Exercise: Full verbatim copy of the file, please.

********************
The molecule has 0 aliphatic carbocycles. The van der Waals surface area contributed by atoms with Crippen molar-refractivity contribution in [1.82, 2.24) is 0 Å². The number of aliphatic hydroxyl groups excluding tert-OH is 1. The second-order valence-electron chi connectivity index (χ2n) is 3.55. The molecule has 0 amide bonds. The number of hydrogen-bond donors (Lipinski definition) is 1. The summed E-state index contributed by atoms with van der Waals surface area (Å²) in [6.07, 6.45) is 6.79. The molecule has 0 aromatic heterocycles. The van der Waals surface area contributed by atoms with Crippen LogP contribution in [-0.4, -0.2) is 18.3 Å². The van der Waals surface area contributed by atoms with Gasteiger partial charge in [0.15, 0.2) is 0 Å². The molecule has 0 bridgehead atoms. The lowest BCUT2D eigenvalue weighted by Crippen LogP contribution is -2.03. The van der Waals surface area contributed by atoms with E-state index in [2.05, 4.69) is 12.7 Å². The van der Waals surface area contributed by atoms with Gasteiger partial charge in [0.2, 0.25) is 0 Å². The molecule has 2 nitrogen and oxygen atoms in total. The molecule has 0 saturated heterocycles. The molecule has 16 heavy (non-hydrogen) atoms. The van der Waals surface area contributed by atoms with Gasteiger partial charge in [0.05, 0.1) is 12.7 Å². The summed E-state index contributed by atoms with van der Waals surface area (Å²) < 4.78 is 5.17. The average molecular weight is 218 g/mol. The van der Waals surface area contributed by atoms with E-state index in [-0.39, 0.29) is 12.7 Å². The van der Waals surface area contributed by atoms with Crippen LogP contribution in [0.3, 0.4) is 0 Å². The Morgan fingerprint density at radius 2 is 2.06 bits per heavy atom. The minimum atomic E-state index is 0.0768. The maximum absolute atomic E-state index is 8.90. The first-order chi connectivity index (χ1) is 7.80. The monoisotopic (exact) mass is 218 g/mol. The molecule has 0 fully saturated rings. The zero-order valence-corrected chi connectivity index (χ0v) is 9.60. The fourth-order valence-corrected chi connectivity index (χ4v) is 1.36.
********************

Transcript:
The molecule has 0 aliphatic carbocycles. The van der Waals surface area contributed by atoms with Crippen molar-refractivity contribution in [1.82, 2.24) is 0 Å². The number of aliphatic hydroxyl groups excluding tert-OH is 1. The second-order valence-electron chi connectivity index (χ2n) is 3.55. The molecule has 0 amide bonds. The number of hydrogen-bond donors (Lipinski definition) is 1. The summed E-state index contributed by atoms with van der Waals surface area (Å²) in [6.07, 6.45) is 6.79. The molecule has 0 aromatic heterocycles. The van der Waals surface area contributed by atoms with Crippen LogP contribution in [-0.4, -0.2) is 18.3 Å². The van der Waals surface area contributed by atoms with Gasteiger partial charge in [0.15, 0.2) is 0 Å². The molecule has 0 bridgehead atoms. The lowest BCUT2D eigenvalue weighted by Crippen LogP contribution is -2.03. The van der Waals surface area contributed by atoms with E-state index in [2.05, 4.69) is 12.7 Å². The van der Waals surface area contributed by atoms with Gasteiger partial charge in [0.2, 0.25) is 0 Å². The molecule has 2 nitrogen and oxygen atoms in total. The molecule has 0 saturated heterocycles. The molecule has 16 heavy (non-hydrogen) atoms. The van der Waals surface area contributed by atoms with Gasteiger partial charge in [0.05, 0.1) is 12.7 Å². The summed E-state index contributed by atoms with van der Waals surface area (Å²) < 4.78 is 5.17. The average molecular weight is 218 g/mol. The van der Waals surface area contributed by atoms with E-state index in [-0.39, 0.29) is 12.7 Å². The van der Waals surface area contributed by atoms with Crippen LogP contribution in [0.3, 0.4) is 0 Å². The Morgan fingerprint density at radius 2 is 2.06 bits per heavy atom. The minimum atomic E-state index is 0.0768. The maximum absolute atomic E-state index is 8.90. The first-order chi connectivity index (χ1) is 7.80. The monoisotopic (exact) mass is 218 g/mol. The molecule has 0 fully saturated rings. The zero-order valence-corrected chi connectivity index (χ0v) is 9.60. The fourth-order valence-corrected chi connectivity index (χ4v) is 1.36.